Adam Zucker, Aaron Taylor, Brian Jones, Randy Cross, and Rick Neuheisel get together every Tuesday for what each of them calls the best part of their week: Inside College Football on CBS Sports Network.
All of them have been with the show for more than a decade at various times. This particular quintet in its eighth season, which creates a bond and camaraderie that is rare in the ever-changing landscape of sports television. While most shows see analysts or hosts come and go, Inside College Football has managed to find continuity, which has led to one of the most comfortable sets in the business.
Four of the analysts liken the vibe to being in a great locker room, one where there is respect, trust, and plenty of jokes and banter. However, what makes it work as a show isn’t just that the group gets along. It’s that they collectively know each other’s strengths and play to them.
“I always liken it to our locker room,” Jones says. “It’s the only locker room we have remaining. So, the camaraderie works because we genuinely like each other, one. Two, everyone has their own unique way of conveying the information that’s at hand, and we don’t step on each other’s toes from that standpoint. We’re all just unique in our own way and how we present the information. We give you all the information, the pertinent information, you get on other shows. We just have a damn good time presenting it.”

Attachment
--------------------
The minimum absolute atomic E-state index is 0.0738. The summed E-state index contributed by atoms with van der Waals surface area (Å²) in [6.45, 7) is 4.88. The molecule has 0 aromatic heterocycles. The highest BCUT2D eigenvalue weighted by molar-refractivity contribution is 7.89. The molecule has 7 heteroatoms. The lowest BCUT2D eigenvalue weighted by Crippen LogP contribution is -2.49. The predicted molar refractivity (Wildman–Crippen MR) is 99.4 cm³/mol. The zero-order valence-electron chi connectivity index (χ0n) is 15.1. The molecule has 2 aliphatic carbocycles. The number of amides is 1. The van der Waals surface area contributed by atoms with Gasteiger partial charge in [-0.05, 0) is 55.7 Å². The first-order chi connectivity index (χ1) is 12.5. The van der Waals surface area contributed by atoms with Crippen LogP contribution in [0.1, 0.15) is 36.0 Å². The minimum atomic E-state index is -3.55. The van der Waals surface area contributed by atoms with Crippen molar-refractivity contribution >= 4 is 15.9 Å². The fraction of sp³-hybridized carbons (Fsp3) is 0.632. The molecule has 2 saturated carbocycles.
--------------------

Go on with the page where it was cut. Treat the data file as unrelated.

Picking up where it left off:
“You get four different kind of styles of it, which I think is something that’s unique to what we do,” Cross adds. “Because there’s very little redundancy, outside of we may be picking the same teams. But what Rick says, and I say, and Aaron says, and Brian says is usually kind of our own version — not of the same thing, but of what we think.”
Those varying viewpoints are one of the great strengths of the show, as each person has carved out a different niche. When brought together, they are able to provide a comprehensive look at games from four distinct viewpoints that few shows are capable of matching, much less willing to offer.
“We got a great quarterback in Adam,” Neuheisel says. “He is a TV man and then some. I tease him all the time that he’s got a cape that says ‘TV Man.’ He could literally go and grab a camera and shoot the show, he can go write the show. He’s a phenom as our quarterback, the point guard. And then we got a bunch of people who come from different places in the world of football: A couple of Hall of Famers in Aaron and Randy, who give you insights from the trenches; Randy has found a way to become the guy who has more intelligence of how the numbers break down a game than anybody in the business; and then Brian and I, we give analysis from a defensive side and from a coach’s side. So, it works.”